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CRITICISING HUMANISM

It would be naïve and dangerous and corrupt to claim that Humanism is beyond criticism, and that its central teachings, organizations, elected representatives, etc, (including myself in my capacity of writer, former BHA Executive Committee Trustee, and one time Secretary of the Manchester Humanists) are in any way beyond criticism or reproach. An organization that tries to appear infallible, is a cult; Humanism is run by people for people, and people make mistakes. Some Humanist journals probably play down the number of critical letters and articles they receive regarding their policies. This should not be. Criticism is healthy. It stops us behaving like priests and gurus.

My advise to anyone joining any ideological, or belief centred organization, from a Church society, to Humanism, to a political party should ask the people already there to tell them any reasons that exist for why they shouldn't join. If the leaders become evasive, or try to claim no such reasons exist, press for news of any criticism or controversies that have arisen in the organization's past, or which are ongoing at the present time. If they claim everything is hunky-dory and tickety boo, and that everyone is happily smiling and getting along fine with no such problems, then leave. They are not being honest.

So; what are the central problems with Humanism in Britain today?

1/. The various Humanist bodies; British Humanist Association, Rationalist Press Association, and South Place Ethical Society, etc, don't always see eye to eye. The BHA's abortive decision in 1997 to move from the shared headquarters of the main organizations in Theobald's Road, London, provoked much anger from BHA members who want such alliances upheld, especially from members who support more than one of the organizations involved. Solutions - Generally, the groups do get on, bar from occasional angry letters in their respective journals; and a change of premises by one or more such groups from that which they currently share shouldn't mean they can't live together ideologically too. As an organisation grows, it inevitably requires more space for its growing staff and resources. The BHA has always been more membership and recruitment focused than its smaller rivals, and so may be the main group likely to want to move on and upwards. It won't mean that it has departed from its kindred organizations on bad terms. Just because someone moves out of the parental home to set up his or her own family doesn't mean they won't writer, phone, stay in touch and visit home from time to time. People seem to see the BHA, RPA, SPES and NSS alliance as a binding permanent nuclear family relationship, but the day of a geographical parting may prove inevitable as the organizations grow. Members of any and each of the groups should learn to respect the interests, and know the nature and history of their relationships to one another. No one should, (but some do) write scurrilous, badly researched pieces of papparatzi doggeral in magazines critisising one group or another, for mischief and embarrassment making purposes, and catch the groups in a silly season trap from which they end up defending themselves and issuing apologetic statements to clear their reputations. Such infighting is juvenile and pointless. It ultimately leaves organizers of all the groups feeling their work is getting nowhere, and leads to a great deal of depression and frustration.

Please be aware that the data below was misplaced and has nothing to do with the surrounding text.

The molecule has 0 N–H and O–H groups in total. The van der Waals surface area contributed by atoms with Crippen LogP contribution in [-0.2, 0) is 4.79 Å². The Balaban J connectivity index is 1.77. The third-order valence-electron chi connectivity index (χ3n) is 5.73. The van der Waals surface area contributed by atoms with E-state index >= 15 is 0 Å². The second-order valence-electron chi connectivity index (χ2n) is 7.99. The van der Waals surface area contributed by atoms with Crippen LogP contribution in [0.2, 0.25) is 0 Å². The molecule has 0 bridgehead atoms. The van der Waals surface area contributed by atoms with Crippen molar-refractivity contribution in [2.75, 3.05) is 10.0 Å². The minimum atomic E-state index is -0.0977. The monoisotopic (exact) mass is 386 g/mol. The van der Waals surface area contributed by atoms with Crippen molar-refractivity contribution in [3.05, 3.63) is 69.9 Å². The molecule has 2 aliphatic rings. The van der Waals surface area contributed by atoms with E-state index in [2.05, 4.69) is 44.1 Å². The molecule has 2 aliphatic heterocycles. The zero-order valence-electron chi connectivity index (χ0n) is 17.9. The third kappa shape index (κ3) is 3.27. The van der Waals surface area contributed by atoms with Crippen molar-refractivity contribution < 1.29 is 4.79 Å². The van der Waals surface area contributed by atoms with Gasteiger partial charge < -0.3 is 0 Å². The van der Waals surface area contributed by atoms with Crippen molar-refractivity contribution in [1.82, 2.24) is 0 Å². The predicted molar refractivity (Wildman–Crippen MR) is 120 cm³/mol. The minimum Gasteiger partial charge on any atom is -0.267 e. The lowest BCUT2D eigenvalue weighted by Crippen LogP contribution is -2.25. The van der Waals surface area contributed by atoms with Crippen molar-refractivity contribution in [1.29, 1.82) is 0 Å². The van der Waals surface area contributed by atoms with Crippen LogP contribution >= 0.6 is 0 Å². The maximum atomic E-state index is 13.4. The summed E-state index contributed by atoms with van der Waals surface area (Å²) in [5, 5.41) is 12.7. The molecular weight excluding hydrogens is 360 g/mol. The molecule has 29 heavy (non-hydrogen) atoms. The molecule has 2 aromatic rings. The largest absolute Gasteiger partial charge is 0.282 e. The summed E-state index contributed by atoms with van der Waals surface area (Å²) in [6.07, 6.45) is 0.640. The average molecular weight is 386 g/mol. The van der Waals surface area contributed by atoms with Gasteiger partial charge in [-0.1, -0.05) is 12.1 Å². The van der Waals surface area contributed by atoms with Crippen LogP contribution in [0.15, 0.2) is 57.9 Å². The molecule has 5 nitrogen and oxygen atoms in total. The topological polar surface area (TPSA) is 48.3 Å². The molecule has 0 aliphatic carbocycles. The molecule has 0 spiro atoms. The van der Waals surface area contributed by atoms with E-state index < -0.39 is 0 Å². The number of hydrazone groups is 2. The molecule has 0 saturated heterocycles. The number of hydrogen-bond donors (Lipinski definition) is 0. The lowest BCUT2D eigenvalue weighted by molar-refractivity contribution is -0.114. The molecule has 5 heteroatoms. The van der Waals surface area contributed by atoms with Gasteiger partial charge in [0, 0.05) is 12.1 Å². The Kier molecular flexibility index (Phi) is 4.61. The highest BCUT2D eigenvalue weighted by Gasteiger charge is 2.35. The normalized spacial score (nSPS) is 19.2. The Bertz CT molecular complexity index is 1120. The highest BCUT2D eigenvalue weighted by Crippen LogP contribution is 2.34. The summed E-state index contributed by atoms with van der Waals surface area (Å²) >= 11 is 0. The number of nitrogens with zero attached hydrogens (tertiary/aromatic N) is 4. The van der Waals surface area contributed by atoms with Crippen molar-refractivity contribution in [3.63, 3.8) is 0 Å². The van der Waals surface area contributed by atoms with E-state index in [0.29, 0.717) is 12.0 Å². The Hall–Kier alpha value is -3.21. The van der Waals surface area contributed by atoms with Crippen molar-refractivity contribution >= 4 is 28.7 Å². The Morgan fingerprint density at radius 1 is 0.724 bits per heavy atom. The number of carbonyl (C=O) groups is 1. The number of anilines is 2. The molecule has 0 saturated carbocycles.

2/. Criticism must be constructive and not simply abusive heckling. If you feel the need to critisise some area of Humanist activity, policy making, etc; check with the people you are critisising first, as to whether they have a view on the matter. Always give the people being critisised a right to reply. It is unfair for someone to find they have been savaged in a report written in some Humanist magazine or newsletter without having received a simple phone call, e-mail message, or letter inviting them to have their say first.

3/. If criticised, in a letter to their own group, or organization, some Humanists will shelve the letter and not print it up, but will use letters praising their policies in other areas. We should not be so resentful of criticism, but should welcome and embrace it.

4/. Criticism should focus on a particular area of a Humanist group's activity and not try to imply that the group is wrong in everything it says and does (unless that view is your criticism). If the group has done other work that you feel merits praise, you should always say so in the critique being issued. Don't complain for the sake of it. Don't disrupt meetings addressing other issues to air a grievance.

5/. Humanism tends to have a strong middle class intellectual bias. It is vital that we widen our audience appeal. Many people have not had the benefit of a college and/or university education but will still want to believe that they are Humanists as they don't believe in some supernatural entity or other. A few times I have seen people at local and national meetings looking baffled because the level of discussion has been too articulate and over their heads. Such people seldom come back. It is not their fault, but the fault of the established Humanists failing to address their concerns in terms graspable by the man in the street. Some few (I emphasize a minority here) Humanists come across as pompous windbags to me, frankly and try to engage a speaker or guest in a monologue rather than asking a question. We should keep questions short to allow others to speak, and co-operate more with our MC's and Chairpersons. Many Humanists, like rude children, interrupt and hog the speaker's attention, and this runs the risk of making meetings look like politicians in the House Of Commons during Prime Minister's Question time. Stop it now, please.